Fly fishing safely is harder than it sounds, For sure, fishing is no extreme sport. Recently, however, while we were fishing in Yellowstone National Park, two fly fishers were attacked by a grizzly – just a drainage system over from us. Besides bears, there are other risks, of course, such as lightning. In this episode, Dave tells a harrowing story about a friend who was struck by lightning and lived to tell about it. But not before her heart stopped.
Listen now to “Fly Fishing Safely in the Summer”
Great Stuff from Our Listeners. At the end of each episode, we often include a feature called “Great Stuff from Our Listeners.” It’s the last segment of each episode, where Steve reads one of the comments from our listeners or readers. We enjoy hearing from you, and appreciate your advice, wisdom, and fly fishing experiences.
What did we miss? What are other important safety concerns when fly fishing in the summer? Tell us your stories of “close calls”!
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The Fly Fisher’s Book of Lists
We’ve published a book for regular-Joe-and-Jane fly fishers called The Fly Fisher’s Book of Lists: Life is short. Catch more fish.
One person who purchased the book called it “cliffsnotes for fly fishers.”
To switch metaphors, perhaps it’s more like a handful of potato chips. It’s an entire book of lists. The goal is to help you find practical help quickly and in an easily digestible format!
Buy it today on Amazon for only $13.99!
2 Replies to “S3:E48 Fly Fishing Safely in the Summer”
Good stuff guys, the river will always be there, (probably) so play it safe. I do often fish in the mountains alone but leave a message with someone to send out the calvary if I don’t call in a few hours after dark. I subscribe to a relatively inexpensive satellite messenger system (SPOPT) and can “pop smoke” if I get into trouble. Fortunately, I haven’t had to use it. I have some training in wilderness survival and first aid and feel confident I can survive a night in winter or rain if I am laid up from a sprain, broken foot, get lost, etc. I also use a wading staff, and am extremely careful when wading. It’s calculated risk I’m willing to take to enjoy the wild areas trout live! Thanks for the tips and hope to run in2 you guys on a river.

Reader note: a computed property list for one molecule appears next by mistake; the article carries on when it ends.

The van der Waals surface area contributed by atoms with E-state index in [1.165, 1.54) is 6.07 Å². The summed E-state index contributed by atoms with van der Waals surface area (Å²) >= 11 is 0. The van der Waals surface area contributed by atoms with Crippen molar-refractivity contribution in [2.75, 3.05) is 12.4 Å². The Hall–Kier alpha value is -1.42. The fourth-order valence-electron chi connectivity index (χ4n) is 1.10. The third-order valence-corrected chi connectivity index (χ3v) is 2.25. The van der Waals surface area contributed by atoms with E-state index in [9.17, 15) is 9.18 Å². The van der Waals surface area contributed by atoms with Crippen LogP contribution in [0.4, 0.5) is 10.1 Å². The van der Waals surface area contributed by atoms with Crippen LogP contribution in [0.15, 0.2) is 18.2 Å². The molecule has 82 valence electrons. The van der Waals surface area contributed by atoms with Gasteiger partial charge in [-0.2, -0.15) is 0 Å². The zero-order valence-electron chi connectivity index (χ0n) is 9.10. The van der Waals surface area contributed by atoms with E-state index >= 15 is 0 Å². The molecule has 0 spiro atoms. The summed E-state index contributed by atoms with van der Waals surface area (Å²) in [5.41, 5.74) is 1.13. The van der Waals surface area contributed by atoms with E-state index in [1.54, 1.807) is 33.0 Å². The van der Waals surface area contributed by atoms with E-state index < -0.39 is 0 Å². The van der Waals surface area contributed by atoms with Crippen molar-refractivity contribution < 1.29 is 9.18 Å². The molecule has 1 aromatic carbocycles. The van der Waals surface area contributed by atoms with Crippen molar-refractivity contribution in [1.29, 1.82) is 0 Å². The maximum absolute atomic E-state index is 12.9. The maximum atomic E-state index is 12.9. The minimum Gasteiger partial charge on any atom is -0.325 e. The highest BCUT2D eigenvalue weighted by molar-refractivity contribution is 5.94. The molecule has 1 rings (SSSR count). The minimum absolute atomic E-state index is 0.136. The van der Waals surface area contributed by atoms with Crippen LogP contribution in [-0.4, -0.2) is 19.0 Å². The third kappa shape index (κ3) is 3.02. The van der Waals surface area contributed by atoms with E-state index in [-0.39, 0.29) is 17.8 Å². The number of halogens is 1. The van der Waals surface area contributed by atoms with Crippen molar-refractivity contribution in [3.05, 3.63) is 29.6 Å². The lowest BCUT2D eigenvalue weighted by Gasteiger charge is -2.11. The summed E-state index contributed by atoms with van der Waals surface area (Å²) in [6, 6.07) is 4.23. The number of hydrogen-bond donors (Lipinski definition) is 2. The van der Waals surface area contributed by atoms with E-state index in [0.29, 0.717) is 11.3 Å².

I agree with Eric’s comments on the satellite messenger system.
A few years ago I was walking along the Lamar River a couple miles from the road, about half-mile off the trail. (It was One Fine Day of fishing, but that is another story….) At a place where the ground sloped towards the water I fell and ended up right at the edge of a drop-off. Had I gone over the edge, the fall wouldn’t have been enough to kill me but it could have broke something like a leg (or a fly rod). After getting up and continuing on, I started to wonder how many days it would have been until somebody found me.
On the next solo trip I rented a satellite phone. Subsequently I switched to a satellite communicator. It is lighter and less expensive than a satellite phone.
Having a satellite device is a little bit like carrying bear spray – not a 100% guarantee of a safe day, but it makes you feel more secure out in the woods alone. Reducing spousal worry is another important benefit.
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